Business

BofA chased out of top spot

It was more of a mild jab than a sharp blow, but the Charlotte banking scene suffered another insult Wednesday: Bank of America Corp. lost its short-lived title as the country's biggest bank by market value.

Bank of America was worth $142.44billion when the markets closed Wednesday, edged out by JPMorgan Chase & Co.'s $142.65 billion. In late 2007, Bank of America became the biggest U.S. bank by market value when it eclipsed struggling New York rival Citigroup Inc.

To be sure, it's a capricious honor, because it can disappear any time the market is open. Wednesday's change in lineup came after Merrill Lynch & Co. cut its earnings estimate for the Charlotte bank, and as observers continue to worry over the bank's impending purchase of Countrywide Financial Corp.

Speaking to analysts Monday, Bank of America chief executive Ken Lewis defended the Countrywide acquisition, praising the California mortgage lender's operations and business contacts. But, he acknowledged, “They blew it on credit, obviously. … (And) they were not as frugal with expenses as Bank of America is.”

JPMorgan Chase, on the other hand, is the relative darling of the banking industry. Though its earnings are down and its shares fell on Wednesday, its stock price has held steady since the beginning of the year; it's swallowing the failed Bear Stearns Cos., and it's getting buzz as a potential buyer for Charlotte-based Wachovia Corp.

Bank of America's shares closed Wednesday at $31.99, down 2 percent. JPMorgan Chase closed at $41.63, down less than 1 percent.

Both banks declined to comment on the change in market value. JPMorgan Chase also declined to comment on whether it's considering a bid for Wachovia.

It was more of a mild jab than a sharp blow, but the Charlotte banking scene suffered another insult Wednesday: Bank of America Corp. lost its short-lived title as the country's biggest bank by market value.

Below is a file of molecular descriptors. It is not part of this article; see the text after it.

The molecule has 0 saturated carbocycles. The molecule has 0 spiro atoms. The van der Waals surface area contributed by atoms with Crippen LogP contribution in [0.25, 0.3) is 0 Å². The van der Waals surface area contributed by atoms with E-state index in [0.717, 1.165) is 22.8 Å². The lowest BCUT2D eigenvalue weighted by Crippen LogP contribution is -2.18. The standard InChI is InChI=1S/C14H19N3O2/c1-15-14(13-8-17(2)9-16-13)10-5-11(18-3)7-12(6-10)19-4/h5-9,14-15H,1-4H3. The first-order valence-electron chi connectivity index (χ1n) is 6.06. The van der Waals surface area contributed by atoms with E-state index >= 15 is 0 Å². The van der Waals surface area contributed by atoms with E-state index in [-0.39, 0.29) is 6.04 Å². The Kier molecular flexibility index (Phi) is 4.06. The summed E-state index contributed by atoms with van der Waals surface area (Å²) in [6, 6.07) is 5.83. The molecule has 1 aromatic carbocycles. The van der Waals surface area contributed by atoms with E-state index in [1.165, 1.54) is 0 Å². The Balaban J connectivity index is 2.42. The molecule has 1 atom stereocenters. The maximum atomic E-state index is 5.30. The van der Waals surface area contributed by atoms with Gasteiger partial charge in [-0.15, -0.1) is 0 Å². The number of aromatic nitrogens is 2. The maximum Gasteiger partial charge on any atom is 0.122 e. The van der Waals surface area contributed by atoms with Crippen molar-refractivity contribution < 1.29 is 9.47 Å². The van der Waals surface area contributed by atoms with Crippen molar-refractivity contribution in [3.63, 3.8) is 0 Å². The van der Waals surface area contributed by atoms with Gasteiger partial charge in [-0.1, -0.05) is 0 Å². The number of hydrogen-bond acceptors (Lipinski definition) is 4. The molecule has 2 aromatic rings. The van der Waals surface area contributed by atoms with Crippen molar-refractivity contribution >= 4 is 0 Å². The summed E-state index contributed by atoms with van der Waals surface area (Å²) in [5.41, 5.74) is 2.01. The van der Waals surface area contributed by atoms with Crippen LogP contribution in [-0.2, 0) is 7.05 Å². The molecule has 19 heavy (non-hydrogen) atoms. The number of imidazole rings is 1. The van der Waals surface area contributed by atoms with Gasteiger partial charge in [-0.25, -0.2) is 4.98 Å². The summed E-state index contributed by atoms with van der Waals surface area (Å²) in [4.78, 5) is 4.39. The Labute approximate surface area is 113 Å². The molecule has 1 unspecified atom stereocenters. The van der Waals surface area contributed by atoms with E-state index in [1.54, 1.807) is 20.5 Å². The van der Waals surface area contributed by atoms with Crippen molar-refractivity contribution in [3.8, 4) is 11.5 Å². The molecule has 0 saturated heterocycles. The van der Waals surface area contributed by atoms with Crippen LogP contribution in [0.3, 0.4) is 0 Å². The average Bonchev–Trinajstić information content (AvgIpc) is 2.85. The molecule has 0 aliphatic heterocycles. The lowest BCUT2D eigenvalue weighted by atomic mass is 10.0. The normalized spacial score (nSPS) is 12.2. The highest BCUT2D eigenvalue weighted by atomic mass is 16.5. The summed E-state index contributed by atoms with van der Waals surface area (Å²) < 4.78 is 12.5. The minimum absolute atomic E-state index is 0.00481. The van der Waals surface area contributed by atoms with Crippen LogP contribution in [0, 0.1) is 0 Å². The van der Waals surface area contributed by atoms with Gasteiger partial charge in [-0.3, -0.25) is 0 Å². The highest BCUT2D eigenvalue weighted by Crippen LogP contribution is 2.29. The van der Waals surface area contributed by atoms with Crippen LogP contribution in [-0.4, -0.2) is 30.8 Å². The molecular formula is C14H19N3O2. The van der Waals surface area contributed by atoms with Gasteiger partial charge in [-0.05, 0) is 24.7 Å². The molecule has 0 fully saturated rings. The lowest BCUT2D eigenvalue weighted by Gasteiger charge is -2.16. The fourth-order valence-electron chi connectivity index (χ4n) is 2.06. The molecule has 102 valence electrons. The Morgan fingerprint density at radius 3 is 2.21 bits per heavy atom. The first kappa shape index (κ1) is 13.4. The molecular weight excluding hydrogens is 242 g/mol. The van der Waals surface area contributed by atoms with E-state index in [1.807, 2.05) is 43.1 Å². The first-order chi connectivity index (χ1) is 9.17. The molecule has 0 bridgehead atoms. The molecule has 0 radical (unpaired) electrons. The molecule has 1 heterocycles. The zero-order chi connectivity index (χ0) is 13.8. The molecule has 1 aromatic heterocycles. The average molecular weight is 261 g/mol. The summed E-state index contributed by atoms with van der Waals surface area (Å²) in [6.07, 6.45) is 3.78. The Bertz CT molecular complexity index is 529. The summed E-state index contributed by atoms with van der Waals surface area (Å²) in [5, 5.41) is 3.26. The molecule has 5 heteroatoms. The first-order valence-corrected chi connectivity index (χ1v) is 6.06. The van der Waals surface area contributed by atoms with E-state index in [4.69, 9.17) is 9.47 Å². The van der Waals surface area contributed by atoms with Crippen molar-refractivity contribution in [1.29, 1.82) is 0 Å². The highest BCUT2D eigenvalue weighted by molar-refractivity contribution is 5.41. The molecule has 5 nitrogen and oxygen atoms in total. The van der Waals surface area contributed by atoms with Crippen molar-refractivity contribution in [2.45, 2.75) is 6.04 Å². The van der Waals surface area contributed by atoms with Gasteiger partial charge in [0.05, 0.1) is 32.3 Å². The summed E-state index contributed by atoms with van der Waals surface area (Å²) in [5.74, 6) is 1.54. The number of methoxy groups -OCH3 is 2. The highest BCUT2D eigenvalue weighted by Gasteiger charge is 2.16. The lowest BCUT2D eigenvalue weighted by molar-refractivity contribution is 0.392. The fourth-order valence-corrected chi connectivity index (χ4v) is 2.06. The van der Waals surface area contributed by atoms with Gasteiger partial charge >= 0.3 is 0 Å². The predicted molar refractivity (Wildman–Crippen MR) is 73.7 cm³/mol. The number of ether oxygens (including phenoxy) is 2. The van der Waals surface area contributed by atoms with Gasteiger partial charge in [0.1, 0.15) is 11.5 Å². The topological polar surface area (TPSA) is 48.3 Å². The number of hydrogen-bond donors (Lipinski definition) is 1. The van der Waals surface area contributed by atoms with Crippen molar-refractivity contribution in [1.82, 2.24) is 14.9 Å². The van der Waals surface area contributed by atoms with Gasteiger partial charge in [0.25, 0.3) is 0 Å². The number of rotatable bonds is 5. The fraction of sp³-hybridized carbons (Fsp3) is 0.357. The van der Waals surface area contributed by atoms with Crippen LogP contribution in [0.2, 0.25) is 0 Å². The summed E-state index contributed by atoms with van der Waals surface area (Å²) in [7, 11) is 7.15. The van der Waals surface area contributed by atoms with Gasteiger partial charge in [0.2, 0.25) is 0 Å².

Bank of America was worth $142.44billion when the markets closed Wednesday, edged out by JPMorgan Chase & Co.'s $142.65 billion. In late 2007, Bank of America became the biggest U.S. bank by market value when it eclipsed struggling New York rival Citigroup Inc.

To be sure, it's a capricious honor, because it can disappear any time the market is open. Wednesday's change in lineup came after Merrill Lynch & Co. cut its earnings estimate for the Charlotte bank, and as observers continue to worry over the bank's impending purchase of Countrywide Financial Corp.

Speaking to analysts Monday, Bank of America chief executive Ken Lewis defended the Countrywide acquisition, praising the California mortgage lender's operations and business contacts. But, he acknowledged, “They blew it on credit, obviously. … (And) they were not as frugal with expenses as Bank of America is.”

JPMorgan Chase, on the other hand, is the relative darling of the banking industry. Though its earnings are down and its shares fell on Wednesday, its stock price has held steady since the beginning of the year; it's swallowing the failed Bear Stearns Cos., and it's getting buzz as a potential buyer for Charlotte-based Wachovia Corp.

Bank of America's shares closed Wednesday at $31.99, down 2 percent. JPMorgan Chase closed at $41.63, down less than 1 percent.

Both banks declined to comment on the change in market value. JPMorgan Chase also declined to comment on whether it's considering a bid for Wachovia.

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